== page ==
New Zealand will have access to shipping services from larger vessels with the granting of resource consents to widen and deepen the Port of Tauranga, Conservation Minister Dr Nick Smith announced today.
"I have granted these consents, on the recommendation of the Environment Court, because of the importance for New Zealand of efficient shipping services. The comprehensive conditions in place will ensure the environment is protected," Dr Smith says.
"These consents will enable the Port of Tauranga to proceed with the dredging of the entrance and shipping lanes to accommodate `S' class vessels. Conditions of the consent require restoration of the pipi beds, creation of an artificial reef and careful placement of the dredged sand in approved locations.
Port of Tauranga Chief Executive, Mark Cairns, welcomed the news, saying the benefits to the New Zealand economy from the ability to accommodate larger vessels would be widespread and significant.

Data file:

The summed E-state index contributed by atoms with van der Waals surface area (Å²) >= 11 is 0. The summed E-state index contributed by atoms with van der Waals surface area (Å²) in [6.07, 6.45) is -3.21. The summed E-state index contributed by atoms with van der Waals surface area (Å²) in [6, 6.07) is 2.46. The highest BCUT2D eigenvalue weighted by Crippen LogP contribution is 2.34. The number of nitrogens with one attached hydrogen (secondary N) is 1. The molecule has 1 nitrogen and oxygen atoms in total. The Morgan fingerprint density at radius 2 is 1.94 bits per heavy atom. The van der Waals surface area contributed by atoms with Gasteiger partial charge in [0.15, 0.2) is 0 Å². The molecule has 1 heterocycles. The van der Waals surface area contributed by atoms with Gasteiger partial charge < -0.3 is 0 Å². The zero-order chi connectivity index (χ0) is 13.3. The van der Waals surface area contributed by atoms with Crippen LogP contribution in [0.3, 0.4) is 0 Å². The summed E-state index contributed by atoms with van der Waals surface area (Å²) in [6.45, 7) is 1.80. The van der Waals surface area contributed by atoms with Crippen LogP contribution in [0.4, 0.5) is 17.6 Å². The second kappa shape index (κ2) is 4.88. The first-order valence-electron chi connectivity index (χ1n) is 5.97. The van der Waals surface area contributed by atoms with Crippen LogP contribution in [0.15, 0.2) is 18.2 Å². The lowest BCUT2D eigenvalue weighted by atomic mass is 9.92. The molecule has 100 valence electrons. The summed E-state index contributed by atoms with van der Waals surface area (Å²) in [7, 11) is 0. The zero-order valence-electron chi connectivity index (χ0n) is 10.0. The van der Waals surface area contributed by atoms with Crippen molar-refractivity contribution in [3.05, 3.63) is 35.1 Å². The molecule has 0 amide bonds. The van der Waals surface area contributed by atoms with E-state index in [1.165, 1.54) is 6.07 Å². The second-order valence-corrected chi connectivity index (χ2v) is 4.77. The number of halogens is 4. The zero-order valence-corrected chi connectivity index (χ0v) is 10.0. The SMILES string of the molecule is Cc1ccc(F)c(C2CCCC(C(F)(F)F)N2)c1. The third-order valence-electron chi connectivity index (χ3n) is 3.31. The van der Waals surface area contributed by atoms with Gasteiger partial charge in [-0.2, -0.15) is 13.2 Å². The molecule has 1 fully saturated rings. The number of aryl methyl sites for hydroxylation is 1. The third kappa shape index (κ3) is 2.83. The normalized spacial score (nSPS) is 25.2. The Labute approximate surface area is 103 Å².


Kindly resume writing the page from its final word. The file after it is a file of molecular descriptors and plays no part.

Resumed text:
The dredging project will be carried out in several stages, with the first commencing towards the end of 2013 and taking six months to a year to complete.
Larger ships, both containerised and bulk, have relatively higher fuel efficiency and are therefore more carbon efficient with lower operating costs per unit, says Mr Cairns. This will enhance the competitiveness of New Zealand exporters and provide lower freight costs for importers.
Read more in tomorrow's Bay of Plenty Times.